Tonight I went down to the barn to put liniment on Lostine's rump and do her stretching exercises before feeding the horses their dinner, and Gabbrielle met me at the gate.  She had herself pumped up big with this look of horror in her eyes.  I said, "What's going on?"

She stepped aside for me to see Bombay, whose front legs were covered in some kind of black substance.  Mind you, Bombay is a gray horse, so seeing his legs completely black baffled me.  I ran over to him and looked closer at the gunk, and it was as if his entire front end has fallen into a vat of tar.  I looked all around the horse paddock, but there was nothing he could have rolled in.  I wondered if this were some kind of prank the kids in the neighborhood pulled, painting my horse black, but not finishing the job.  My horses have been shot by someone with paintball guns in the past, but this looked like someone painted something on with a brush and it had dried and cracked.

Nothing was making sense.  So, I led Bombay to the hose and tried hosing down his legs, but the gunk wasn't coming off, and he was limping like he was injured.  I grabbed a scrub sponge and some soap and put some elbow grease into it, and then I saw a river of red flowing down his legs.  The black stuff was dried blood and I had just reopened his wounds.

I managed to get one front leg relatively clean, and spotted a cut on one hind leg, but the other front leg just kept bleeding and the dried blood was caked on so thick that no amount of scrubbing could get it off.  He also had blood all over his muzzle.  I ended up power washing him like one would a car, scrubbing every square inch of him with soap.  Despite all the blood, he did not have any swelling.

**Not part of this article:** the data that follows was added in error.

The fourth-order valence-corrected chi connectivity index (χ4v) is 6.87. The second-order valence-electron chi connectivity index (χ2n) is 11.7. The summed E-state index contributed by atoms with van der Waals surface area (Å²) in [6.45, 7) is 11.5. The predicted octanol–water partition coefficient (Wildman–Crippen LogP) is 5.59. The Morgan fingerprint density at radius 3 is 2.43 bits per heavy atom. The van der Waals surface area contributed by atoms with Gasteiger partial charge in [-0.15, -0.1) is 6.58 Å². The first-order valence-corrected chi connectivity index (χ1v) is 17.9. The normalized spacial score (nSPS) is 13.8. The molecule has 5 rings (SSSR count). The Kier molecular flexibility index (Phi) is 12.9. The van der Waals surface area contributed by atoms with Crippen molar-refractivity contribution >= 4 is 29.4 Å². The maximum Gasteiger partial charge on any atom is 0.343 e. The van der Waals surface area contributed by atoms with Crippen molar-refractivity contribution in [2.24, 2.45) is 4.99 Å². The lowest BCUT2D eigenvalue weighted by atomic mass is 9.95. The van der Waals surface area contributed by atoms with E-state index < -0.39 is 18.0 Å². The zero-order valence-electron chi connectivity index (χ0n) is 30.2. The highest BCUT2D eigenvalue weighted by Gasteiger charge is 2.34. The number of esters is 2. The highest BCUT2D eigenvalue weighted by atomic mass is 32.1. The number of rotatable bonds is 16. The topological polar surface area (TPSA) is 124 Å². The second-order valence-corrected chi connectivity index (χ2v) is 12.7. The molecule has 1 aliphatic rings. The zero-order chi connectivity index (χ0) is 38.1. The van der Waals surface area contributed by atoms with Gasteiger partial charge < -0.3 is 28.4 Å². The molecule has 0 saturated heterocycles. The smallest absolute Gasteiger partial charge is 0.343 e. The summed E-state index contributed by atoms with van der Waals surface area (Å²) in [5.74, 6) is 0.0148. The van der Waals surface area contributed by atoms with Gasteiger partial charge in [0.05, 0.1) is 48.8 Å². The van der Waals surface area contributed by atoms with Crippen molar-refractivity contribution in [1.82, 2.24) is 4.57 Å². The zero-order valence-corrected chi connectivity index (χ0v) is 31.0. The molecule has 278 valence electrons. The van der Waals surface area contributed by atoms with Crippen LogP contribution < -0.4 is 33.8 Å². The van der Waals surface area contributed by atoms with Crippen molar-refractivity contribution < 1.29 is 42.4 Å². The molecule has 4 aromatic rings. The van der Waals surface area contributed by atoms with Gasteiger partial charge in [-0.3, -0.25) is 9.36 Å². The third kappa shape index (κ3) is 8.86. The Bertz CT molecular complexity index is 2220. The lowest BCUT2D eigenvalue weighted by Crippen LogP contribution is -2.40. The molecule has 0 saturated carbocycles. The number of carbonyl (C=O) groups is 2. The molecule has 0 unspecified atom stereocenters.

I found a puddle of dried blood in the barn aisle up against Lostine's gate.  I couldn't get all the dried chunks of blood off the bad leg to be able to determine where exactly it was coming from, but when I ran my hand down the length of that leg, it felt like there were cuts and abrasions all along the inside from the chest all the way down to the hoof.

It doesn't seem likely that Bombay would lie down in the barn aisle and get his legs caught in the railings.  The horses lie down in the arena where the sand is soft.  So, I suspect that Gabbrielle pinned him against Lostine's gate and kicked the shit out of him.  I've seen her do that to Rock before.  She's merciless, and the boys don't even have to do anything to trigger it.  I'm beginning to remember why I wanted to sell her last summer.  This is deja vu all over again.

I contemplated wrapping the bad leg, but knew it would require a full length dressing, and that would mean using up every square inch of materials in my first aid kit, and I'd consider myself lucky if the dressing made it through the night before Bombay shredded it.  The last time I dressed one of his leg injuries, my hour of hard work only lasted ten minutes.  I opted to take the minimalist approach and just spread ointment all over his leg.